I’ve just recently returned from REcon 2012 and while I heard a couple people express that they had “heard” that some people were more disappointed with this year’s conference compared to prior ones, I personally really enjoyed it and felt it was the best one yet. I saw and enjoyed more of the lectures this year than I have in the past and seemed to have better interactions with the other conference attendees, better conversations, and generally enjoyed myself more than years past. Perhaps it was because this year Montreal wasn’t in the middle of a heat wave with no air conditioning in the hotel and the conference hotel didn’t catch fire (:
Archive for the ‘technology’ Category
On a recent trip to Orlando, I opted out of the full-body scan at AUS, as I always do at every airport security checkpoint. While waiting for my pat-down, I was lectured by the TSA gate agent about how safe they are, was subsequently questioned about my cellphone use as a radiation exposure comparison, and was subjected to repeated attempts to get me to change my mind and just go through the scanner.
This post was originally entitled “SecTor 2010″, however I never actually attended the conference, so it’s not really about the conference but rather my short stay in Toronto during the SecTor 2010 conference.
After a two year absence due to unavoidable other obligations like good friends’ weddings, I finally made it back to one of my favorite hacker conferences, Toorcon. San Diego is always beautiful when I happen to be there with nice weather and a cool mix of people, both locals and visitors who are there for the conference, and this year was no exception.
Yesterday I came across Cleverbot, an “AI” from icogno. As far as I can tell, it’s an incarnation of their jabberwacky AI which supposedly learns from it’s past interactions. I’m always skeptical of anything that is claimed to be AI, because actually creating a convincing fake AI, much less a real one, is an extremely hard problem to tackle. So, chatting up Cleverbot, my skepticism was quickly justified in my own opinion, but I’ll let you be the judge. Here’s the tail end of my conversation with Cleverbot:
I recently purchased the Motorola Droid from Verizon, and am so far very happy with it. Other than finding the physical keyboard a bit lacking from being extremely spoiled by the Sidekick’s physical keyboard to which no other physical keyboard could ever hope to live up to, I’ve really had no complaints with the device or the Android 2.0 operating system that runs on it. I have however, noticed that touch-screen smart-phone unlock screens (not just the Droid’s) are getting progressively less secure.
It’s common understanding these days that the more factors of identification that a user has to provide to an authentication system, the more trustworthy and secure it likely is. Single-factor authentication is usually accomplished by providing something you know, like a password or PIN number.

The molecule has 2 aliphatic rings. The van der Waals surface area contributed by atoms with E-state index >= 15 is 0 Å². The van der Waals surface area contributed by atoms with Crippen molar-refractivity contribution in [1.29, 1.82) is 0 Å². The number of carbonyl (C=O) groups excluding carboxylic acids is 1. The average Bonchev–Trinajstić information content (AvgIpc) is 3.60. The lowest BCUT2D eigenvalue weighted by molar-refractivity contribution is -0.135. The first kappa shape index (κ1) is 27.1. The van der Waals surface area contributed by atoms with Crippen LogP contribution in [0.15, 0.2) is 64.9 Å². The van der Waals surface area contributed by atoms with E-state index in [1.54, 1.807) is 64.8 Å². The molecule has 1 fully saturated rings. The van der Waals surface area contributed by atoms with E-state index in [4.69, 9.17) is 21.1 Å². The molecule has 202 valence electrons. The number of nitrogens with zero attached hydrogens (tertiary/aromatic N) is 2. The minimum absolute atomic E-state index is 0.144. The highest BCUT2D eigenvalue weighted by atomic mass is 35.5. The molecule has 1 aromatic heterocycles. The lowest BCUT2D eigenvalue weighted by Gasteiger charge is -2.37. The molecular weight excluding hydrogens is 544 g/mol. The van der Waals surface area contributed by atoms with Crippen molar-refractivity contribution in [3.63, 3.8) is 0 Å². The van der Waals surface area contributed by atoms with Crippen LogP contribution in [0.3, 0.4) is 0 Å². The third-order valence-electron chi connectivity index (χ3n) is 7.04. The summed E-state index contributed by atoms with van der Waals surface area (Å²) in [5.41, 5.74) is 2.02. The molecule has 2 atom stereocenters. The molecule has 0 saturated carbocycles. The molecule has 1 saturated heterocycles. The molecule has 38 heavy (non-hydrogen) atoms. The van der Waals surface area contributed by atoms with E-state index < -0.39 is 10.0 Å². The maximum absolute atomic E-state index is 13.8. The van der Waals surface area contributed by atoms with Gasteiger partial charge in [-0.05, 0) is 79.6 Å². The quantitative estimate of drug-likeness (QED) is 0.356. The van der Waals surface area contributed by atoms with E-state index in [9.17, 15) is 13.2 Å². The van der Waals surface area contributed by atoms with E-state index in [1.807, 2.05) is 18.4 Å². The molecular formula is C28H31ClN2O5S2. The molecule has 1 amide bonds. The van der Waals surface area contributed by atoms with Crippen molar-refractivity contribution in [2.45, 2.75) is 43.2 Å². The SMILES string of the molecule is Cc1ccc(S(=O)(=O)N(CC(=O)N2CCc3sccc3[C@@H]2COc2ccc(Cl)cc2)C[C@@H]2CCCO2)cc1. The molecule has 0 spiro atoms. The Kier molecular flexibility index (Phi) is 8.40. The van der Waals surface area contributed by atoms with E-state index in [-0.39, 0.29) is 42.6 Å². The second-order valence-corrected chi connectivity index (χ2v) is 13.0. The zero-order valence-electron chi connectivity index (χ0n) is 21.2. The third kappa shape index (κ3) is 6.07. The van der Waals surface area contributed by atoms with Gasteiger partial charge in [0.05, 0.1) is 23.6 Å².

As two-factor authentication became more and more mainstream, the two factors involved have usually been something you know, and something you have, like a credit card, crypto-key USB device, a code generated every so often by a electronic card you keep in your wallet, a smart-card that can respond directly to cryptographic challenges, or an RFID or other radio device. The most common use of two-factor authentication is how bank customers authenticate to an ATM machine; they must provide something they have, their bank card, and something they know, it’s PIN.
As cheap ways to collect biometrics have begun to emerge, these two factors have begun to shift from something you know and something you have, to something you know and something you are. This notion of something you are, generally referred to as biometrics, include things like your finger or palm print, iris pattern, voice print, or even your DNA. Using something you are to authenticate is obviously more inexpensive than providing users with something they need to have, however some more advanced authentication systems now require all three-factors for authentication.
Enter the fourth factor of authentication: somewhere you are.
I’ve never been a fan of most certifications. I’ve always been even less a fan of formal degrees in education, at least for technology-centric industries. I’ve always argued that my body of work is my credential, and if a potential employer were to reject my application on the basis that I didn’t have a certain piece of paper, that short-sighted employer wasn’t the type that I wanted to work for anyway.
This article, however, goes even further to suggest that College is a waste of time for an even larger group of people than just the technology-centric industries, and hints at what certifications can accomplish, given that they evolve past most of my objections with them, which are echoed throughout the article.
Upon beginning my new job, I’ve been thrown head-first into the world of Internet Telephony security, a sector that I’ve not really paid much attention to, much less followed. I’m currently in the process of getting acquainted with all of the various protocols and technologies involved, and in doing so I’ve signed up to the VoIPSec mailing list. After following the current discussion threads there for a few weeks, I see a recurring problem that I’ve seen in other growth sectors before, and unfortunately will probably see again.